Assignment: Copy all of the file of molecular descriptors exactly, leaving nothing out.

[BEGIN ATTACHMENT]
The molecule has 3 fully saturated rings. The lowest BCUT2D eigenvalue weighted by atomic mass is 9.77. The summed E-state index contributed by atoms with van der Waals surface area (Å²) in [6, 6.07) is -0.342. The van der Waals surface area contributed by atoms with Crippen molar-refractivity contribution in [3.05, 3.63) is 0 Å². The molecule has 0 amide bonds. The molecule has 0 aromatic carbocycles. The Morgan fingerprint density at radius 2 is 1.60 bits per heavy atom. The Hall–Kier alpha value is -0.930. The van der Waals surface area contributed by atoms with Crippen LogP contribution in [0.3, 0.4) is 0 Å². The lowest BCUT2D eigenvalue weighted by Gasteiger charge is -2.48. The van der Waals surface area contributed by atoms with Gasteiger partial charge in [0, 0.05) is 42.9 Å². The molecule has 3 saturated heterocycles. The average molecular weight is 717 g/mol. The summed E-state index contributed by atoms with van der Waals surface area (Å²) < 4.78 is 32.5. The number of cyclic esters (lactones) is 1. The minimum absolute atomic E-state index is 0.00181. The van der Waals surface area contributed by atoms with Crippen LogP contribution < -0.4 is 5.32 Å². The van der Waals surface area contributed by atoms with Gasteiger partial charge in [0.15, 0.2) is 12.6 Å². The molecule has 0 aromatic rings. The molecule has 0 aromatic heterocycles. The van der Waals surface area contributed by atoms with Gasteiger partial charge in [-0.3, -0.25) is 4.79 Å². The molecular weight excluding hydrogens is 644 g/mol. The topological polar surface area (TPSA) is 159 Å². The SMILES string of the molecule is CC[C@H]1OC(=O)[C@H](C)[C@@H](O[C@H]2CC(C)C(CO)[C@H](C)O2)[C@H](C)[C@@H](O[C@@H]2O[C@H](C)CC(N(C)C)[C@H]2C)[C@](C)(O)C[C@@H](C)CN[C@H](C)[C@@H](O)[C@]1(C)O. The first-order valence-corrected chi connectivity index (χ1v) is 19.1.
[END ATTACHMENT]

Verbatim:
The molecule has 3 fully saturated rings. The lowest BCUT2D eigenvalue weighted by atomic mass is 9.77. The summed E-state index contributed by atoms with van der Waals surface area (Å²) in [6, 6.07) is -0.342. The van der Waals surface area contributed by atoms with Crippen molar-refractivity contribution in [3.05, 3.63) is 0 Å². The molecule has 0 amide bonds. The molecule has 0 aromatic carbocycles. The Morgan fingerprint density at radius 2 is 1.60 bits per heavy atom. The Hall–Kier alpha value is -0.930. The van der Waals surface area contributed by atoms with Crippen LogP contribution in [0.3, 0.4) is 0 Å². The lowest BCUT2D eigenvalue weighted by Gasteiger charge is -2.48. The van der Waals surface area contributed by atoms with Gasteiger partial charge in [0, 0.05) is 42.9 Å². The molecule has 3 saturated heterocycles. The average molecular weight is 717 g/mol. The summed E-state index contributed by atoms with van der Waals surface area (Å²) < 4.78 is 32.5. The number of cyclic esters (lactones) is 1. The minimum absolute atomic E-state index is 0.00181. The van der Waals surface area contributed by atoms with Crippen LogP contribution < -0.4 is 5.32 Å². The van der Waals surface area contributed by atoms with Gasteiger partial charge in [0.15, 0.2) is 12.6 Å². The molecule has 0 aromatic rings. The molecule has 0 aromatic heterocycles. The van der Waals surface area contributed by atoms with Gasteiger partial charge in [-0.3, -0.25) is 4.79 Å². The molecular weight excluding hydrogens is 644 g/mol. The topological polar surface area (TPSA) is 159 Å². The SMILES string of the molecule is CC[C@H]1OC(=O)[C@H](C)[C@@H](O[C@H]2CC(C)C(CO)[C@H](C)O2)[C@H](C)[C@@H](O[C@@H]2O[C@H](C)CC(N(C)C)[C@H]2C)[C@](C)(O)C[C@@H](C)CN[C@H](C)[C@@H](O)[C@]1(C)O. The first-order valence-corrected chi connectivity index (χ1v) is 19.1.